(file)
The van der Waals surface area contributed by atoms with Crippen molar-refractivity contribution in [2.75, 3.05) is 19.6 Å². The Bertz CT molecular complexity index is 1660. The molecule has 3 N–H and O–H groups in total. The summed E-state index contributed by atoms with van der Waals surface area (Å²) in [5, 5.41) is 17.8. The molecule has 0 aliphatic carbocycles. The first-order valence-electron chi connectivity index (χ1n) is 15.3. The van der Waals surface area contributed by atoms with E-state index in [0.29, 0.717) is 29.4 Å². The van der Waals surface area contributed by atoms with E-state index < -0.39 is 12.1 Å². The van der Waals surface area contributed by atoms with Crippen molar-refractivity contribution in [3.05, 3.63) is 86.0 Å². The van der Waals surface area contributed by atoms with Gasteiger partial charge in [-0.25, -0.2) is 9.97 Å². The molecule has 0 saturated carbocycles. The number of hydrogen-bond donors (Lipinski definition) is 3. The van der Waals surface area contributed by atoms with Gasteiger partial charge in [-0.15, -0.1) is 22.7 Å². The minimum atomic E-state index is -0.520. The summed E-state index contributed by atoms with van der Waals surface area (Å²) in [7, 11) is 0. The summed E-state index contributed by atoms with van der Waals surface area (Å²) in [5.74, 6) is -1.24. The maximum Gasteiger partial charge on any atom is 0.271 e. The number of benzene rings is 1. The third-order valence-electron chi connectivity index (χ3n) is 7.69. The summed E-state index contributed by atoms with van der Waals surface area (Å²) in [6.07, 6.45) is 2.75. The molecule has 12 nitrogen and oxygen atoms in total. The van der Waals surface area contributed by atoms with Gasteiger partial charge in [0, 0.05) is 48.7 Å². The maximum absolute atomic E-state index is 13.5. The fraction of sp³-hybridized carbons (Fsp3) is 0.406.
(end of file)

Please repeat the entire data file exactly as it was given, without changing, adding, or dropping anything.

The van der Waals surface area contributed by atoms with Crippen molar-refractivity contribution in [2.75, 3.05) is 19.6 Å². The Bertz CT molecular complexity index is 1660. The molecule has 3 N–H and O–H groups in total. The summed E-state index contributed by atoms with van der Waals surface area (Å²) in [5, 5.41) is 17.8. The molecule has 0 aliphatic carbocycles. The first-order valence-electron chi connectivity index (χ1n) is 15.3. The van der Waals surface area contributed by atoms with E-state index in [0.29, 0.717) is 29.4 Å². The van der Waals surface area contributed by atoms with E-state index < -0.39 is 12.1 Å². The van der Waals surface area contributed by atoms with Crippen molar-refractivity contribution in [3.05, 3.63) is 86.0 Å². The van der Waals surface area contributed by atoms with Gasteiger partial charge in [-0.25, -0.2) is 9.97 Å². The molecule has 0 saturated carbocycles. The number of hydrogen-bond donors (Lipinski definition) is 3. The van der Waals surface area contributed by atoms with Gasteiger partial charge in [-0.15, -0.1) is 22.7 Å². The minimum atomic E-state index is -0.520. The summed E-state index contributed by atoms with van der Waals surface area (Å²) in [7, 11) is 0. The summed E-state index contributed by atoms with van der Waals surface area (Å²) in [5.74, 6) is -1.24. The maximum Gasteiger partial charge on any atom is 0.271 e. The number of benzene rings is 1. The third-order valence-electron chi connectivity index (χ3n) is 7.69. The summed E-state index contributed by atoms with van der Waals surface area (Å²) in [6.07, 6.45) is 2.75. The molecule has 12 nitrogen and oxygen atoms in total. The van der Waals surface area contributed by atoms with Gasteiger partial charge in [0, 0.05) is 48.7 Å². The maximum absolute atomic E-state index is 13.5. The fraction of sp³-hybridized carbons (Fsp3) is 0.406.